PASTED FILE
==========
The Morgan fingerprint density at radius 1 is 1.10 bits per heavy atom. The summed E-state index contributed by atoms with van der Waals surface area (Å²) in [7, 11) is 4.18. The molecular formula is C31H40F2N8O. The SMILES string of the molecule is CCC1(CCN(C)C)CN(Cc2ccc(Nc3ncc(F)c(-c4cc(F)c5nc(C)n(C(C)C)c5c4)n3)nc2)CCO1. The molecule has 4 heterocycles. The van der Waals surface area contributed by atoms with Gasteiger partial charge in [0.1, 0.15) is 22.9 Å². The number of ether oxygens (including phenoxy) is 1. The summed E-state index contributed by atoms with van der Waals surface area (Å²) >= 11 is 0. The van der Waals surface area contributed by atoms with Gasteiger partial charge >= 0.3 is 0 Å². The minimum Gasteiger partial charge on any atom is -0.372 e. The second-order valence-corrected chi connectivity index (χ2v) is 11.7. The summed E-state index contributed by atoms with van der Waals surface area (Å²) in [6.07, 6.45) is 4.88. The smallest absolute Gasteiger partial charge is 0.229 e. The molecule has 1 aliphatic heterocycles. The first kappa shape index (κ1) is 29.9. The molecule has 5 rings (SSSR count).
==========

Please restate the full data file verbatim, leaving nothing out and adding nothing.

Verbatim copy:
The Morgan fingerprint density at radius 1 is 1.10 bits per heavy atom. The summed E-state index contributed by atoms with van der Waals surface area (Å²) in [7, 11) is 4.18. The molecular formula is C31H40F2N8O. The SMILES string of the molecule is CCC1(CCN(C)C)CN(Cc2ccc(Nc3ncc(F)c(-c4cc(F)c5nc(C)n(C(C)C)c5c4)n3)nc2)CCO1. The molecule has 4 heterocycles. The van der Waals surface area contributed by atoms with Gasteiger partial charge in [0.1, 0.15) is 22.9 Å². The number of ether oxygens (including phenoxy) is 1. The summed E-state index contributed by atoms with van der Waals surface area (Å²) >= 11 is 0. The van der Waals surface area contributed by atoms with Gasteiger partial charge >= 0.3 is 0 Å². The minimum Gasteiger partial charge on any atom is -0.372 e. The second-order valence-corrected chi connectivity index (χ2v) is 11.7. The summed E-state index contributed by atoms with van der Waals surface area (Å²) in [6.07, 6.45) is 4.88. The smallest absolute Gasteiger partial charge is 0.229 e. The molecule has 1 aliphatic heterocycles. The first kappa shape index (κ1) is 29.9. The molecule has 5 rings (SSSR count).